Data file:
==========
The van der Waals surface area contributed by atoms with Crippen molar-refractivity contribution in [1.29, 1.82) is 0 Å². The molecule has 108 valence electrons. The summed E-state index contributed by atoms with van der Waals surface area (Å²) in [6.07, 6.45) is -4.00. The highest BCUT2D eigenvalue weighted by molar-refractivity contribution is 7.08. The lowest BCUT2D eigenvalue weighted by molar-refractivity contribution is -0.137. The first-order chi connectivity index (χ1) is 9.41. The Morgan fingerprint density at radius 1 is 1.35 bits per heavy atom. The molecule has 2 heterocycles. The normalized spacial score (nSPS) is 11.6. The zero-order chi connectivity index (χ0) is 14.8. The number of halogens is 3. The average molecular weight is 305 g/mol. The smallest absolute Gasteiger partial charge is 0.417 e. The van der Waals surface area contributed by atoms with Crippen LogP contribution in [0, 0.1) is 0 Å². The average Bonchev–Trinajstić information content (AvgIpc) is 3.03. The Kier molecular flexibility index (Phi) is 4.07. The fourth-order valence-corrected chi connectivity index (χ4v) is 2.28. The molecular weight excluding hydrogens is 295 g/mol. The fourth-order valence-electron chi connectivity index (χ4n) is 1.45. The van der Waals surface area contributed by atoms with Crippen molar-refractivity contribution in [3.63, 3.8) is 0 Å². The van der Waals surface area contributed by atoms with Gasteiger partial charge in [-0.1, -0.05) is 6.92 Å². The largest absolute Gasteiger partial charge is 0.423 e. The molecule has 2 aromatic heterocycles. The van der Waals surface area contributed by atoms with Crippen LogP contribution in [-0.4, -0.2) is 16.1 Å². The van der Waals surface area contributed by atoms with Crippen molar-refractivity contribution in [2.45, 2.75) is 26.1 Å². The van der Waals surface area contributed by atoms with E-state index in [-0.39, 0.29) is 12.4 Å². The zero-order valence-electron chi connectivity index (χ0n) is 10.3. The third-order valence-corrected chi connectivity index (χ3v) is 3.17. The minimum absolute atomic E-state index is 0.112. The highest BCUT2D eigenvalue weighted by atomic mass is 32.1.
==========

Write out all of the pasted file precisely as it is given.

The van der Waals surface area contributed by atoms with Crippen molar-refractivity contribution in [1.29, 1.82) is 0 Å². The molecule has 108 valence electrons. The summed E-state index contributed by atoms with van der Waals surface area (Å²) in [6.07, 6.45) is -4.00. The highest BCUT2D eigenvalue weighted by molar-refractivity contribution is 7.08. The lowest BCUT2D eigenvalue weighted by molar-refractivity contribution is -0.137. The first-order chi connectivity index (χ1) is 9.41. The Morgan fingerprint density at radius 1 is 1.35 bits per heavy atom. The molecule has 2 heterocycles. The normalized spacial score (nSPS) is 11.6. The zero-order chi connectivity index (χ0) is 14.8. The number of halogens is 3. The average molecular weight is 305 g/mol. The smallest absolute Gasteiger partial charge is 0.417 e. The van der Waals surface area contributed by atoms with Crippen LogP contribution in [0, 0.1) is 0 Å². The average Bonchev–Trinajstić information content (AvgIpc) is 3.03. The Kier molecular flexibility index (Phi) is 4.07. The fourth-order valence-corrected chi connectivity index (χ4v) is 2.28. The molecular weight excluding hydrogens is 295 g/mol. The fourth-order valence-electron chi connectivity index (χ4n) is 1.45. The van der Waals surface area contributed by atoms with Crippen molar-refractivity contribution in [3.63, 3.8) is 0 Å². The van der Waals surface area contributed by atoms with Gasteiger partial charge in [-0.1, -0.05) is 6.92 Å². The largest absolute Gasteiger partial charge is 0.423 e. The molecule has 2 aromatic heterocycles. The van der Waals surface area contributed by atoms with Crippen LogP contribution in [-0.4, -0.2) is 16.1 Å². The van der Waals surface area contributed by atoms with Crippen molar-refractivity contribution in [2.45, 2.75) is 26.1 Å². The van der Waals surface area contributed by atoms with E-state index in [-0.39, 0.29) is 12.4 Å². The zero-order valence-electron chi connectivity index (χ0n) is 10.3. The third-order valence-corrected chi connectivity index (χ3v) is 3.17. The minimum absolute atomic E-state index is 0.112. The highest BCUT2D eigenvalue weighted by atomic mass is 32.1.